Recently, JCMU has taken lead in coordinating the Michigan-Shiga High School Exchange program! Every year since 1990, the program has sent 15 Michigan high school students to live abroad and experience Japanese culture for two weeks during the summer. Our staff had the chance to talk to Lauren Ouellette, a 2012 program participant, about her experience in Japan.
What was your motivation for participating in the program?
My older brother had participated in the program so I was able to see how great his experience was. Furthermore, our family had hosted many Japanese students throughout my life and I loved the experience so much that I wanted to take part in the program not only to experience life in Japan but to host a Japanese student and give them a wonderful experience in Michigan.
What were some of the activities you did and places you visited in Japan?
My host family took me to many places and introduced me to many things during my stay in Japan. I was able to spend a lot of time in Kyoto. During that time I learned how to make pottery from a professional artist who made many different kinds of Tanuki (the famous raccoon dog). I was also able to go to Hikone and visit the Hikone castle, which was an amazing experience. There were also many festivals going on at the time of our visit. Summer presents many opportunities to try new foods made and sold at festivals, as well as see fantastic parades and Japanese traditions.
What was the experience of living with a host family like?
Living with a host family was a huge culture shock and the best way to really understand what it’s like to live in Japan as more than just a tourist. Host families are the ultimate tour guides but are also welcoming people that want to give you the best experience in Japan and help you to acclimate to Japanese society. At first, I was a little uncomfortable living with people I had just met but once I decided to embrace the experience I made wonderful connections and learned so much more than I would have without living with a host family.
Yes! I frequently talk to my host sister and keep up with how her family (and my family) is. I also was able to host a friend I made at school when she visited Michigan this summer. Furthermore, I learned that my host sister is going to come back to Michigan next year and she will be able to stay with me again. Being able to make lifelong friends through the program has impacted me greatly and allowed me to see them more often than I would have ever predicted.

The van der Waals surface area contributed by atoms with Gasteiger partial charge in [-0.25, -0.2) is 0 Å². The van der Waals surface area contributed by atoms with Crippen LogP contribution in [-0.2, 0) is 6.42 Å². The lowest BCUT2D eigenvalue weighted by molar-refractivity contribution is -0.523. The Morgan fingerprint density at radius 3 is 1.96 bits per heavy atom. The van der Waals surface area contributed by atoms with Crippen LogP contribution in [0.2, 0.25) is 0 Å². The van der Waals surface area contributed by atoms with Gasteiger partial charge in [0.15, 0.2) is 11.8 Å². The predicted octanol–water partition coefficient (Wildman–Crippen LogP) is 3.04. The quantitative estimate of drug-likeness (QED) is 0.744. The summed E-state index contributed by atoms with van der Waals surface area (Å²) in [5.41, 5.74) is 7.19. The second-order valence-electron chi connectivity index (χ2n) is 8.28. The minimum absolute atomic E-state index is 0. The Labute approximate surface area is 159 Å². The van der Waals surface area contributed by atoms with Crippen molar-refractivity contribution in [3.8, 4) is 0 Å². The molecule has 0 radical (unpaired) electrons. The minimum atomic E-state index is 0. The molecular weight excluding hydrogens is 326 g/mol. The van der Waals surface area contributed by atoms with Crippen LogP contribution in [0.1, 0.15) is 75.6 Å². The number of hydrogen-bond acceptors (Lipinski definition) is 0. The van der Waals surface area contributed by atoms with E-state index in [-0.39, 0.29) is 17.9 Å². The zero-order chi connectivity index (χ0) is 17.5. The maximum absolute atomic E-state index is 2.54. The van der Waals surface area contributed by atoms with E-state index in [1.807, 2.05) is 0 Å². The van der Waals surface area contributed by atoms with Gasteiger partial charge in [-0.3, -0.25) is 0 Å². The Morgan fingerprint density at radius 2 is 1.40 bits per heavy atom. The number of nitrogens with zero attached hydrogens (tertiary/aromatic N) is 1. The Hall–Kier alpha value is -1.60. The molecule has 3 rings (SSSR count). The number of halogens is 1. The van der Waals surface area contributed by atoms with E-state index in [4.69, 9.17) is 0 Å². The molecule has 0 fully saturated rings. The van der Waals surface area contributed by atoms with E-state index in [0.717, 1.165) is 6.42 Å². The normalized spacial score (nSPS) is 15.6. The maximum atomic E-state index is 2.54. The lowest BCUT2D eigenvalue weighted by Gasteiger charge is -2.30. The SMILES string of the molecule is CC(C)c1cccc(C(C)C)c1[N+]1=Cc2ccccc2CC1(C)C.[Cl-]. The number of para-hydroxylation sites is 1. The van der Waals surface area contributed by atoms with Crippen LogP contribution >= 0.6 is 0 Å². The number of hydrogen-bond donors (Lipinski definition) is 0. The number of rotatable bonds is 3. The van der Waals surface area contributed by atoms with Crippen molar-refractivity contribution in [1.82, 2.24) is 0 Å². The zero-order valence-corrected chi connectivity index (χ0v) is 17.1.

What were some of the differences/similarities of a Japanese high school compared to an American one?
Japanese high schools are very different from American high schools. The students stay with their homeroom class all day and the teachers come to them. Furthermore, I find the relationship between students and teachers to be very different in Japan. I would often stay at school until 5:30 or 6 at night talking to teachers just to socialize. In America, both teachers and students leave right after school is done and more often than not, students and teachers do not socialize about things other than class or grades. That being said, many of the student’s activities are similar to the activities seen in America. I experienced band, baseball, soccer, swimming and many other activities. The students have a lot of spirit and are very welcoming, just like in America.
What do you feel was the biggest impact Japan had on you?
Having the opportunity to visit Japan had a major impact on my life. I was able to experience life outside of the U.S and learn what’s it’s like to live in someone else’s shoes. That experience taught me to be more open minded toward people that are not like me. Going to Japan also sparked my interest in learning about other cultures and further my education of Japan’s culture.
What were you doing before the program, and what are you doing now?
Before the program, I was living in Essexville, Michigan and going to Garber High School as a sophomore. I was involved in band and musical theatre. Now, I am attending Central Michigan University as a sophomore and have a communication major, event management minor, and an East Asian Studies cultural certificate.
What are your future academic and career goals?
My future goals academically are to further pursue my education of Japan and Japanese culture. I am hoping to study abroad in Japan the summer of 2017 through JCMU. Furthermore, I would like to apply to the JET program and teach English in Japan before pursuing a career in event planning, which will hopefully lead to a future of travel and learning more about other countries’ cultures.
Every year, Michigan high school students have the opportunity to work with Shiga high school students and participate in the Michigan-Shiga High School Exchange program. In the program, American students live in Japan for 2 weeks with a host family. After this, their host brother/sister comes to America to live with them for a few weeks.